AAA Editor Notes
Virginia Living Museum is at 524 J. Clyde Morris Blvd., off I-64 exit 258A between SR 143 and US 60. Virginia's natural heritage is explored through indoor and outdoor exhibits that highlight regional geography, geology, ecosystems, plants and animals. Although modern, the museum's exterior blends well with its wooded surroundings.
Six indoor galleries on two levels present habitats found in Virginia and introduce visitors to the state's diverse regions. Interactive discovery centers and touch tanks invite visitors to handle natural science specimens and live animals.
In the aquariums of the Coastal Plain Gallery you can see marine life from the Chesapeake Bay estuary, including sharks. Gators, ducks, longnose gar and catfish inhabit the wetland habitat of the Cypress Swamp.
The cool environment of the Appalachian Mountain Cove exhibit is where you'll find a waterfall, a mountain stream and a lake. Creatures you'll likely see there include native songbirds, trout and the endangered Hellbender salamander. The James River ecosystem is depicted in the Piedmont and Mountains Gallery where smallmouth bass, perch, catfish and wood turtles are joined by pine snakes and chipmunks.
Jellyfish, owls, sharks, flying squirrels, moray eels, tree frogs and other live nocturnal animals dwell within the Virginia's World of Darkness Gallery, and gems, fossils and cave-dwelling creatures are found in the Virginia Underground Gallery. Kids can role-play being an animal keeper and veterinarian in the Wild and Well exhibit.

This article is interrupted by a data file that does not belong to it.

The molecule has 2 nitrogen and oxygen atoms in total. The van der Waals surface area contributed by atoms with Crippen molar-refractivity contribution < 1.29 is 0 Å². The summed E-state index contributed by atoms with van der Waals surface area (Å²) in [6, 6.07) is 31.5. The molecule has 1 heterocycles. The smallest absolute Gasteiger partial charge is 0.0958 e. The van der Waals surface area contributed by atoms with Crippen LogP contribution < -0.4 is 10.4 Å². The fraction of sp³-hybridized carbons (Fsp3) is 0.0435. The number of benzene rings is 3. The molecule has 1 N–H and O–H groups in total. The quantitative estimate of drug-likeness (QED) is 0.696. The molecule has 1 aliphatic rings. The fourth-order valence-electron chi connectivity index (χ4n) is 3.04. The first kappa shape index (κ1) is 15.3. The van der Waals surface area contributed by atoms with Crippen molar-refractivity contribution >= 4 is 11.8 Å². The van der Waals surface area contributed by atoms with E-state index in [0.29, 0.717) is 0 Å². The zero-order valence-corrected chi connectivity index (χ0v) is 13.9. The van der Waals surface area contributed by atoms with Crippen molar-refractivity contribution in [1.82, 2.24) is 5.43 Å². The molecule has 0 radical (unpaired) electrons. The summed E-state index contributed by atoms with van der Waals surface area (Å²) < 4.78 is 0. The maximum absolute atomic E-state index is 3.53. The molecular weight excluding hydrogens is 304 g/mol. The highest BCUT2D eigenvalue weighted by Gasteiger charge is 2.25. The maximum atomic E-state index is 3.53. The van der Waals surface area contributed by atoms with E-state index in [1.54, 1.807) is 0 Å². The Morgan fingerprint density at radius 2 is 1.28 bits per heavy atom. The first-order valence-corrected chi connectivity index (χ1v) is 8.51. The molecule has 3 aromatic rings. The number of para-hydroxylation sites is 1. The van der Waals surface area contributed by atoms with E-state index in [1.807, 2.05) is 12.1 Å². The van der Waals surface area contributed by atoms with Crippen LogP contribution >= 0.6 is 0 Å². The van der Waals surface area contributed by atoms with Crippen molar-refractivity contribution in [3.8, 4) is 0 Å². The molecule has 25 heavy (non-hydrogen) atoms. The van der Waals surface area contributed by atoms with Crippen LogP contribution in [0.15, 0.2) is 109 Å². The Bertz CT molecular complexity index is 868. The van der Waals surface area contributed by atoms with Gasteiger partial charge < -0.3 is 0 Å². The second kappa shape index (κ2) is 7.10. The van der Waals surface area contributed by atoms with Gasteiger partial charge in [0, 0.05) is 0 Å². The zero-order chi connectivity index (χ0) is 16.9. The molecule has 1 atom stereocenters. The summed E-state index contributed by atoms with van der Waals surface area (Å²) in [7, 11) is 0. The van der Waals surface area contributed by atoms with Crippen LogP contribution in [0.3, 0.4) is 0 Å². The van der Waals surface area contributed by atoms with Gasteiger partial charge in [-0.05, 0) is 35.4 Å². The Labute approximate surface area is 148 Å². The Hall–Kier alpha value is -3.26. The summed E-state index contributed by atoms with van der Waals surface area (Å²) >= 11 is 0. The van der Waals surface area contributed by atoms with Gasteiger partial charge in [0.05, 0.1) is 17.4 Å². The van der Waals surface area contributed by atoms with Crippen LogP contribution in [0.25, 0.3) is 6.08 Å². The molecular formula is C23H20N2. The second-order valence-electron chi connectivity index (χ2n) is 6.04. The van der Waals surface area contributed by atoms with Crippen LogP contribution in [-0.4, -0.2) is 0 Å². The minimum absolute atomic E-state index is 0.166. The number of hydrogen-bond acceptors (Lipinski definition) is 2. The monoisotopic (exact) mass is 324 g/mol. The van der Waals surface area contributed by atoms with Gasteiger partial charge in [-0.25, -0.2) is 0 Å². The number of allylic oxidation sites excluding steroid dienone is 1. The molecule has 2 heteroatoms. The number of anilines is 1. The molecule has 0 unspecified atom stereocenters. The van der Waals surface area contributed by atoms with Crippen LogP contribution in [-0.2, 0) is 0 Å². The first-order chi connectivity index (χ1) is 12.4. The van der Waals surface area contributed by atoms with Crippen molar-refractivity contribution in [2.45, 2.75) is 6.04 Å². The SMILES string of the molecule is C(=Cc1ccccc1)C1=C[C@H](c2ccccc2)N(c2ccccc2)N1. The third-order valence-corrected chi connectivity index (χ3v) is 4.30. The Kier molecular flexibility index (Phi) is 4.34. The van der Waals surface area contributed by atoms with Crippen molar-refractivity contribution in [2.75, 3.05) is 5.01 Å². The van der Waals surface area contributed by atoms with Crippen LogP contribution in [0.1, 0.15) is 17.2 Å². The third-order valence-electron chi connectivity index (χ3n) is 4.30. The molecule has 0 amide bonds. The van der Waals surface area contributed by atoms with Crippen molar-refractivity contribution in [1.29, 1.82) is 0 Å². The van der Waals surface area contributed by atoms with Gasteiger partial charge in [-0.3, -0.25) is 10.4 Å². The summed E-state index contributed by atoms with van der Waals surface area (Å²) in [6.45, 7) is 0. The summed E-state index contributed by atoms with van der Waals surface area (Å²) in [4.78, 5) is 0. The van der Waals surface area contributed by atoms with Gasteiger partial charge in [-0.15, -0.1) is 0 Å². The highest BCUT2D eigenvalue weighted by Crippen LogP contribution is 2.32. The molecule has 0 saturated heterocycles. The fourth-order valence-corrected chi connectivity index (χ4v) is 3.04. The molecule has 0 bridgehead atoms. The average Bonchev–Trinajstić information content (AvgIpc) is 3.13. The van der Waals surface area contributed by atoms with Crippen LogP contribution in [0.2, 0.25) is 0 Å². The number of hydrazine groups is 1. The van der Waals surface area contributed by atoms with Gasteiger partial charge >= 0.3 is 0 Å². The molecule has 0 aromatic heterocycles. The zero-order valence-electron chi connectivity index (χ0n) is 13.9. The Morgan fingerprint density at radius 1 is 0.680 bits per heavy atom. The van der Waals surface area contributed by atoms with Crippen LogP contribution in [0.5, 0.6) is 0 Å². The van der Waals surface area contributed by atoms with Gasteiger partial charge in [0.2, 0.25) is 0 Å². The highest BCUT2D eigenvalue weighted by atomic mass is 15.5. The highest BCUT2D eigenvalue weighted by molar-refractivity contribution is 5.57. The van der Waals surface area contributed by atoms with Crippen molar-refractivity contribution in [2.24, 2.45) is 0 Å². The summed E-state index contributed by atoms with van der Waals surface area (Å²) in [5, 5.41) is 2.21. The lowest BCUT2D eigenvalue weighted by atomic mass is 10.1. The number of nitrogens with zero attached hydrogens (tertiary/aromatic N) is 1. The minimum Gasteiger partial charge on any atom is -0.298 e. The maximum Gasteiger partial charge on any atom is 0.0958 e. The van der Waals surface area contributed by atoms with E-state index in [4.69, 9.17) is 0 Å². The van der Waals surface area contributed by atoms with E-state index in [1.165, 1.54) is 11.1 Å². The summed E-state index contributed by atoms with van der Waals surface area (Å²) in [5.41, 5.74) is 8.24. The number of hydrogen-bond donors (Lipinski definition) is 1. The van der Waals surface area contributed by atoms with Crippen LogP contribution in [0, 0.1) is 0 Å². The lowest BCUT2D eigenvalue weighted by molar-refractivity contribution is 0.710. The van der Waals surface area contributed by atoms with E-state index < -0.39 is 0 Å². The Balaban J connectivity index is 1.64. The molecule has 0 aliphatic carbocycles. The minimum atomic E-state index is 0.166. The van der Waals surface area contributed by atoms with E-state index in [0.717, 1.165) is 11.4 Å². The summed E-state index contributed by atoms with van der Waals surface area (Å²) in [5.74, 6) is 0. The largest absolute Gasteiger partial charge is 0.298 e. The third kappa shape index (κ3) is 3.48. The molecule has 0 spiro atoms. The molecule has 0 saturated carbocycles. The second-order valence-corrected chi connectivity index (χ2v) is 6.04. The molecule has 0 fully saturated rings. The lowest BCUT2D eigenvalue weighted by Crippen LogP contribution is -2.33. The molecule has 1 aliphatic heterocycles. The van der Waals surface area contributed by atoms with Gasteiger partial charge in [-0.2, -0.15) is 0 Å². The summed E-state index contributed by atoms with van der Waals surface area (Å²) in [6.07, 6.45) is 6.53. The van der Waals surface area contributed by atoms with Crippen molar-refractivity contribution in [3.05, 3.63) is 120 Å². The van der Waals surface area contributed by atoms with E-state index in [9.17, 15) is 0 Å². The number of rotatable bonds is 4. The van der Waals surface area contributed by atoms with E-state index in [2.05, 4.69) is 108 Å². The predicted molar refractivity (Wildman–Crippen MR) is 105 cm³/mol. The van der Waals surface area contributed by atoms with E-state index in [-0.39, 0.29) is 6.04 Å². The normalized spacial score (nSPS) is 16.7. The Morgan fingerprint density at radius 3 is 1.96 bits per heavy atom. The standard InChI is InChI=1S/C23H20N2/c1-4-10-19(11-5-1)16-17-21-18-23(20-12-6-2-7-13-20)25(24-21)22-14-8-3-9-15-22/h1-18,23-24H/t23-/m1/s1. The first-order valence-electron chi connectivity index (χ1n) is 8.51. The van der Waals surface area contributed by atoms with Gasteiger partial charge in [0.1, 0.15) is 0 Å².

Outdoor exhibits can be seen from a looping .75-mile elevated lakeside boardwalk that winds through a 10-acre nature area. As they walk along the boardwalk, visitors are offered views of animals native to Virginia such as foxes, wild turkeys, beavers, otters, raccoons, red wolves (an endangered species), bobcats, eagles, deer and coyotes. The outdoor Dinosaur Discovery Trail features 16 realistic-looking dinosaurs, Paleo camp, dig pits and displays of dinosaur and Ice Age fossils. A children's nature playground and a learning center are available.
An interesting feature along the boardwalk is the Coastal Plain Aviary. Visitors can walk through the structure and admire more than 16 species, including egrets, pelicans and herons. The Living Green House is an environmental education center with the latest in what it takes to make a home “green.”
In addition, the museum has a garden with plants that were common to Virginia when the colonists first reached Jamestown in 1607, a butterfly garden with more than 60 native plant species popular with the fluttering creatures and a planetarium with a choice of shows.
Guided tours are available. Time: Allow 2 hours minimum.